Chapter X. The Signal Gun and the Steel Trail

Boom! Boom! Boom! Never in history did the firing of a gun have such a powerful effect as that which sent the first shot at the flag of the Union, as it floated over Fort Sumter on that memorable Friday, April 12, 1861.

Fired at a time when most people were hoping for a peaceful outcome of the sectional troubles, it astonished the world and stirred the whole country to its depths.

Across the dry plains and rugged mountains of the West its echoes seemed to roll. The startled people of the Pacific coast looked at each other with anxious, uncertain eyes. No one felt quite sure of his neighbor, and they were so far from the scene of action that the government could not help them. They must settle the great question for themselves. Who was for the Union? Who was against it?

In Washington the President and his advisers waited with keen anxiety to learn what wealthy California would do. Senator Gwin had often spoken in Congress and elsewhere as though it would certainly be one of the states to secede. He and others had talked too, in a confident way, of the "Grand Republic of the Pacific" that might be then formed out of the lands of the Western coast. To lose this rich territory would be a terrible blow to the Union.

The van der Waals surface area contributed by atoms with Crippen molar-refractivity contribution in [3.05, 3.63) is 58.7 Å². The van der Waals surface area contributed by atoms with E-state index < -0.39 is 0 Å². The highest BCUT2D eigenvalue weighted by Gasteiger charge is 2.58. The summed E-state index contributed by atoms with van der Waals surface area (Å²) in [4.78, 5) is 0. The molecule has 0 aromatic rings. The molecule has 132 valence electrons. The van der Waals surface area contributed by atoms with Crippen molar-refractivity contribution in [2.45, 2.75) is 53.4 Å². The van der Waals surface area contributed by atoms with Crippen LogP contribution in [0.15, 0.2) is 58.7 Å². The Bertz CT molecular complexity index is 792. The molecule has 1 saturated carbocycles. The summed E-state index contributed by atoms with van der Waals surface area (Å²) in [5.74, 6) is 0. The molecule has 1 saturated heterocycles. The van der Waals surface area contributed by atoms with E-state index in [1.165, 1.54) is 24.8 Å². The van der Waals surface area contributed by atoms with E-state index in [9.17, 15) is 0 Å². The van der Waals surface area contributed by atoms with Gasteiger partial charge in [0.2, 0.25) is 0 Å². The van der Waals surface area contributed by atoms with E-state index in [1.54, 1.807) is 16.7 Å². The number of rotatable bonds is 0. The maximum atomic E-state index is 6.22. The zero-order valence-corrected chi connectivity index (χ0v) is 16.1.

From the time of California's admission there had been a constant endeavor on the part of Southern sympathizers to introduce slavery into its territory. A large number of politicians, especially those holding prominent positions, were Southerners, some of whom, like Dr. Gwin, had come to the Pacific coast for the express purpose of winning either the new state or some portion of it for the South and slavery.

They had succeeded in giving it a fugitive slave law that was particularly evil. Under it a colored man or woman could be seized, brought before a magistrate, claimed as a slave, and taken back South without being allowed to testify in his or her own behalf. Neither could a colored person give testimony in a criminal case against one who was white.